It’s not breaking news to note that print media has been through a lot of change during the past decade, especially in terms of its forced and jagged transition to digital production. This well-documented shift has come with equally well-documented challenges, including the struggle to get readers to pay for digital subscriptions when free news online is often available with a click.
Metis graduate Kai-Ray Wang works to boost digital subscriptions at The New York Times as an Analytics Manager on the Consumer Acquisition team.
“I partner closely with the marketing and media teams to drive our digital subscription business. My team's scope of work is primarily focused on maximizing the efficiency of our online and offline ad spend,” explains Wang.
Before the bootcamp, and since graduating with a B.A. in Economics from New York University in 2010, Wang has worked in a variety of marketing analytics roles. But in 2016, he came across something that further shaped his career goals and trajectory.
“Early in my career, the majority of my modeling and coding experience was self-taught and somewhat limited,” he said. “It wasn't until around 2016, when I was exposed to big data and machine learning while working at a programmatic ad tech company, that I truly understood the vast scope and power of data science and decided to pivot my career towards coding full-time.”
He began doing research on next steps and started seriously considering bootcamps and other part-time coursework options.
“Ultimately, I decided that the immersive nature of a bootcamp would be the best way to build the skill set I was looking for,” he said, adding that many of his friends had gone through bootcamp experiences and had positive feedback and career changes to show for it.
Within five months of graduating from Metis, Wang landed his current role at The New York Times. He credits his time in the bootcamp as critical to achieving his current on-the-job success, with particular emphasis on the importance of his classmates in shaping his learning experience and outcomes.
“One of the things I appreciated most about my time at Metis was the diversity of students in my class. Everyone comes in with a different background and varying levels of expertise in aspects of data science,” said Wang. “It’s important to leverage them as much as you would your instructors.”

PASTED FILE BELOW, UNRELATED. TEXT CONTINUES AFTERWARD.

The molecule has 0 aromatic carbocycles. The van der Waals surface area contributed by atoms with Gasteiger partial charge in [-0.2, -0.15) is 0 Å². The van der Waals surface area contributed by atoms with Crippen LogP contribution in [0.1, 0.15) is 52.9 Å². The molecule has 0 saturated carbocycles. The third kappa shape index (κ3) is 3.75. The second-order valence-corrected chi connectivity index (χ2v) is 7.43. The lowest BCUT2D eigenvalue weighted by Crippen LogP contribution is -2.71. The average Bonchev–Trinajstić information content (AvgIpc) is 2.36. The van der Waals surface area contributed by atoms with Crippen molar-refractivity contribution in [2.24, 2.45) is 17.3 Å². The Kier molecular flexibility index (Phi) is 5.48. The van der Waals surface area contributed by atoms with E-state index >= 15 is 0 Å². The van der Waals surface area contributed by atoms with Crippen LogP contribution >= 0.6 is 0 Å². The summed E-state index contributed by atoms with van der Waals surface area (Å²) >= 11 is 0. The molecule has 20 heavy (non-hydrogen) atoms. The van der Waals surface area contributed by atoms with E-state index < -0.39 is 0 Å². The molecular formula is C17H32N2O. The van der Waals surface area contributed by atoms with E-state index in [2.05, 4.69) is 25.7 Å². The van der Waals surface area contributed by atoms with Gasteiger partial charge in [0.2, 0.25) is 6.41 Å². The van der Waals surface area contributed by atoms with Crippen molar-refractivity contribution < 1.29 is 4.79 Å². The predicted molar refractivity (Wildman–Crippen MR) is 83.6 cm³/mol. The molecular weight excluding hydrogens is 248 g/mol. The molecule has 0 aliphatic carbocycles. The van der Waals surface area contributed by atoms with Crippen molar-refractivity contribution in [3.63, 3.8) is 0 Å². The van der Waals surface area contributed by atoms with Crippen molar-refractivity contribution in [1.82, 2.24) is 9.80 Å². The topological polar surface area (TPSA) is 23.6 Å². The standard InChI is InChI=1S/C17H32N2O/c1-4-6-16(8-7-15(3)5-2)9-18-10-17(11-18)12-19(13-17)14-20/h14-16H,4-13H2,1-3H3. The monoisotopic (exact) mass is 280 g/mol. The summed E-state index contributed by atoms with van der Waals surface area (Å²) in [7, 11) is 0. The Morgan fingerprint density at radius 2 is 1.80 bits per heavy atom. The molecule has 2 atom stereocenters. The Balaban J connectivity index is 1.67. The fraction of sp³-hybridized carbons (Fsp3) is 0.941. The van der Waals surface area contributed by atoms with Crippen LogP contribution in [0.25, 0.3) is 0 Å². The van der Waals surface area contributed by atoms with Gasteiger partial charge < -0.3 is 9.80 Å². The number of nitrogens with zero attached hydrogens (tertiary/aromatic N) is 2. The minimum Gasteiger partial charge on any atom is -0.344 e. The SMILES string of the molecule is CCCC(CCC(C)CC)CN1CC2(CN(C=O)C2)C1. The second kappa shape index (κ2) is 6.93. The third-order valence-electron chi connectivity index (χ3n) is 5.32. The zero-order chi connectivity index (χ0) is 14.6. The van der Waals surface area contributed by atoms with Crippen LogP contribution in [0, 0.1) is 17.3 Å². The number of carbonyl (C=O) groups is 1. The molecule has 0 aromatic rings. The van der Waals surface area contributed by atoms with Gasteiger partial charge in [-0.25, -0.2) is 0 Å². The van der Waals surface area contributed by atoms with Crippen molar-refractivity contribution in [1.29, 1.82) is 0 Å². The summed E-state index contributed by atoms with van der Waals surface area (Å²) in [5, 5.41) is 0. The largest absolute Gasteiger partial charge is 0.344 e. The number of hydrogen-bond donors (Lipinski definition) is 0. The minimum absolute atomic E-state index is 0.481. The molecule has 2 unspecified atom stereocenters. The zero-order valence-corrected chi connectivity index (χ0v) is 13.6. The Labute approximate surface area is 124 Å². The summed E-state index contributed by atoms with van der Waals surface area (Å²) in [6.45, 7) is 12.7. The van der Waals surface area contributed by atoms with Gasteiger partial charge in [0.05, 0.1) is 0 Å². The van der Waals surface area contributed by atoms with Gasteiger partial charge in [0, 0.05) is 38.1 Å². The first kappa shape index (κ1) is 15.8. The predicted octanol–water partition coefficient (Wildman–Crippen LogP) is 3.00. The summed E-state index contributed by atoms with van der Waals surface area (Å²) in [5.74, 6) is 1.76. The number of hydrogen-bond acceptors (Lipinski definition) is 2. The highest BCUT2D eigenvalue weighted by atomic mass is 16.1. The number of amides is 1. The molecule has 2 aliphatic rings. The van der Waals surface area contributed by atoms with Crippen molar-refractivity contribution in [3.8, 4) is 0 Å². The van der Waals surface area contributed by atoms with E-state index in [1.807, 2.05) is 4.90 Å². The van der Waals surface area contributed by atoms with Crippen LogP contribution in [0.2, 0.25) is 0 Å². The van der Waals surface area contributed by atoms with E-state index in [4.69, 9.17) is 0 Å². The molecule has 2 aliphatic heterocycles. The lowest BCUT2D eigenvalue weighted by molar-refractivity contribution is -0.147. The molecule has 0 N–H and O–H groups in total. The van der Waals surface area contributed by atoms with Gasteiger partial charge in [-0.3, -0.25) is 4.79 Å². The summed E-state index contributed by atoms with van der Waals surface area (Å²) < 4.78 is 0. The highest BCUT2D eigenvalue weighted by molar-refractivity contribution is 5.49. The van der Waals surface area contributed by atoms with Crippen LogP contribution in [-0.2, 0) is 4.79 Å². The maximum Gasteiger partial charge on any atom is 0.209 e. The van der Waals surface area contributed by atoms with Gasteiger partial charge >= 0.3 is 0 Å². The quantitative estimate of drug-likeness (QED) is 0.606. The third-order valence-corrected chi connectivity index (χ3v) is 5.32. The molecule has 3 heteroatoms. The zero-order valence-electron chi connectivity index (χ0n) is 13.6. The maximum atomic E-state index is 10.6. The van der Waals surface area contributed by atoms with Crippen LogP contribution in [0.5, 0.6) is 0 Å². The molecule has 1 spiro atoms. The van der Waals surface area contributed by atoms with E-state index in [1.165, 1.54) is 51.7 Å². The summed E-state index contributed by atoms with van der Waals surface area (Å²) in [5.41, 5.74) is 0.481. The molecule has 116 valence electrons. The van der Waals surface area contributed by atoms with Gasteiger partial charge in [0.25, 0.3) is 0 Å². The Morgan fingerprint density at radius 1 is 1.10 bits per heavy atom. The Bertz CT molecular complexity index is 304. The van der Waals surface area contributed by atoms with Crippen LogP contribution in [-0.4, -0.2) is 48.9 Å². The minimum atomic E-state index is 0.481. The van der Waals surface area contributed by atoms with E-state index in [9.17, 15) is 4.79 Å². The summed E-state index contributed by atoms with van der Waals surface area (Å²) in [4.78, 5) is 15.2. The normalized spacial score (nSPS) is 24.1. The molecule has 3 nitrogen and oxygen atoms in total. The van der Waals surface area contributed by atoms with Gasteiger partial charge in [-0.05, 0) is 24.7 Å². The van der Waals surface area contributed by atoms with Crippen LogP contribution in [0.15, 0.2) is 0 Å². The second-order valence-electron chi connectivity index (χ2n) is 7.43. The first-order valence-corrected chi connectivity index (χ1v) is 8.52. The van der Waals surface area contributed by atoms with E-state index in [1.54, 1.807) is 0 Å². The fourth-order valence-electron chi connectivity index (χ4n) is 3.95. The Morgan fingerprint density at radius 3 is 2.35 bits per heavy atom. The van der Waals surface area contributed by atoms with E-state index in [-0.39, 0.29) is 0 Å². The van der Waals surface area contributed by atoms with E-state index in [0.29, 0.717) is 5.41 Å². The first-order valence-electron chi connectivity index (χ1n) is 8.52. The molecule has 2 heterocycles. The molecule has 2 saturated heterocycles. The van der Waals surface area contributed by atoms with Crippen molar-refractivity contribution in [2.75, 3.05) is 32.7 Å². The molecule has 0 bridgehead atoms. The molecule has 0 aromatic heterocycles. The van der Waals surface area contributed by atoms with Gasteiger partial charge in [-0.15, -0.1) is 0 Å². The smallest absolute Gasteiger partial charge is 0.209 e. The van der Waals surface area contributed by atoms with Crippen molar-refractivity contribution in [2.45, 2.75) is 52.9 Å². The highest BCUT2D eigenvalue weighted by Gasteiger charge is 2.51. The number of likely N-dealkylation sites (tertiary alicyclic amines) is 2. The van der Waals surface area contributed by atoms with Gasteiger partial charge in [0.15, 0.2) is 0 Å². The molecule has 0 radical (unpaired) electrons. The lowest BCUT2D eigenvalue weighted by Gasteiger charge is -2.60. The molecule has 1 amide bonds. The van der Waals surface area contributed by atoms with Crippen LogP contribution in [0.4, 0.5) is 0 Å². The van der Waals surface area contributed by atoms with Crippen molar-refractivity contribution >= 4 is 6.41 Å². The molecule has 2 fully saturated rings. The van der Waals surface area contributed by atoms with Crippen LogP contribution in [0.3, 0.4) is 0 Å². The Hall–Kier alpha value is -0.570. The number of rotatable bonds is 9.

At The New York Times, Wang’s ongoing projects include building out the company’s Media Mix Modeling capabilities and executing tests for its ad targeting models. He’s using many of the skills he gained while in the bootcamp, including working in Python and SQL (BigQuery) with a focus on data cleaning, modeling, and visualization. For analysis and visualization projects, he’s been using Pandas, Plotly, and Seaborn.
Of course, the career transition hasn’t come without challenges. For Wang, going from self-taught coder, to bootcamp student, then moving almost directly into a role at a high-powered company has caused some friction. While trying to learn the tech stack on-the-go, for example, he still has to focus some energy on boosting efficiency in Python and SQL, which can compound to feel like a double workload.
But the persistence is already paying off, and Wang has a plan in place to further positively impact the media giant and expand its readership.
“I’m looking forward to making a measurable impact on our media strategy,” he said, ”by increasing the speed and accuracy at which we are able to provide optimization recommendations through modeling and testing.”
Interested in reading more about the student/alumni experience? Check out more stories here.